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Tommy Engfors

New Member
Jul 29, 2003

Please bear with me here (goes for others reading this as well!), this is a long reasoning answer to your question in your last (excellent) post ( where you asked me what do I think is extraordinary). I have tried to make the answer to that clear to myself as well as to you in the most honest way I can (the answer wasn't as obvious as I first thought!). I also tried to make the post a bit shorter but then felt the reasoning got cramped and was maybe not logical enough.

Anyway, I agree about "extraordinary". It needs to be defined.

One way could be to say that anything not "ordinary" is extraordinary. Although true, it really doesn't say much. What is ordinary? We need to start there. Let's define it as anything that is common (plenty/frequent in existence or occurence).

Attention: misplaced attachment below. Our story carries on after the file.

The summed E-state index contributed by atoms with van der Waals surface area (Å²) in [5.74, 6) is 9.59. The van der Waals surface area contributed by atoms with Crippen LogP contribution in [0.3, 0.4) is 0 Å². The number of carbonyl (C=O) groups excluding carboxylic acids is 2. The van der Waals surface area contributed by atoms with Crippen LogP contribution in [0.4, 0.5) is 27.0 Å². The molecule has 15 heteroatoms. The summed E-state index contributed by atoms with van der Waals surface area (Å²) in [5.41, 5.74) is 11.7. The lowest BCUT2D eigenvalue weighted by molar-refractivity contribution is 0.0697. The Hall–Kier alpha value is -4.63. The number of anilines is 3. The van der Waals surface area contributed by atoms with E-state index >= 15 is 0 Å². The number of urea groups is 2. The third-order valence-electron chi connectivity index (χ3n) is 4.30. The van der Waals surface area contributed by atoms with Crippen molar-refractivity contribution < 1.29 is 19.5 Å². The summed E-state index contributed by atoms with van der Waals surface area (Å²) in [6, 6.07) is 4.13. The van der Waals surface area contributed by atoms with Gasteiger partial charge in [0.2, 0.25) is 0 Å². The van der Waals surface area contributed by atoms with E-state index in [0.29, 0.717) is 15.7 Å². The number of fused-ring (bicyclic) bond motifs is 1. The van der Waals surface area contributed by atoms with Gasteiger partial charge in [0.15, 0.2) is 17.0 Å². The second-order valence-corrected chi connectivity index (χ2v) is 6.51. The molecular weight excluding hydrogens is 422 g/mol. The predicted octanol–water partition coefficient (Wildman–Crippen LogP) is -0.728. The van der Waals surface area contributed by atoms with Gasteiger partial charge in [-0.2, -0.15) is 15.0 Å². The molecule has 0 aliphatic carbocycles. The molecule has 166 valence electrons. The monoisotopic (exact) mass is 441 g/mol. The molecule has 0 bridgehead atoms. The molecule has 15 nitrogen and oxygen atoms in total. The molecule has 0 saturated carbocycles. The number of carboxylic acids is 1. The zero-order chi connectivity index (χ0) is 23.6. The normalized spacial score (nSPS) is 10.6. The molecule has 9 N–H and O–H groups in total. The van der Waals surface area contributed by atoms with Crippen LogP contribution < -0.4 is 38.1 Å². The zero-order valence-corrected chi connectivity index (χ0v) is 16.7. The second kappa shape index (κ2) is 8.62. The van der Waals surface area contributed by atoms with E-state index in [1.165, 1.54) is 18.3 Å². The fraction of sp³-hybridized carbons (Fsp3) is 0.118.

By that definition a road car, say a Volvo, is an ordinary car. At least where it can be bought by most anyone with any sort of income and can be seen on most any street or road. Saying that I have seen a Volvo downtown today is therefore not making an extraordinary claim. At least not if I live in Sweden (which I do) where they can be seen everywhere by everyone. A half of my friends own one as well. But what if I live in a poor third world country somewhere in the middle of Africa where cars are unheard of and almost never seen. Then saying I saw a Volvo, although certainly possible, is no longer making such an ordinary claim. You could say the claim in that case, is at the least, less ordinary. This way to phrase it ,is very tempting, if you know Volvos are plenty in certain other parts of the world and therefore certainly in existence, why not a few in Africa then, even though most cannot afford them. But what I am really saying then? My definition above said ordinary is someting common (plenty). How can I say less ordinary then? Both "plenty" and "less" imply a domain with a certain range. Like the borders of a country (where borders define what is france or germany)? Let us look into this further.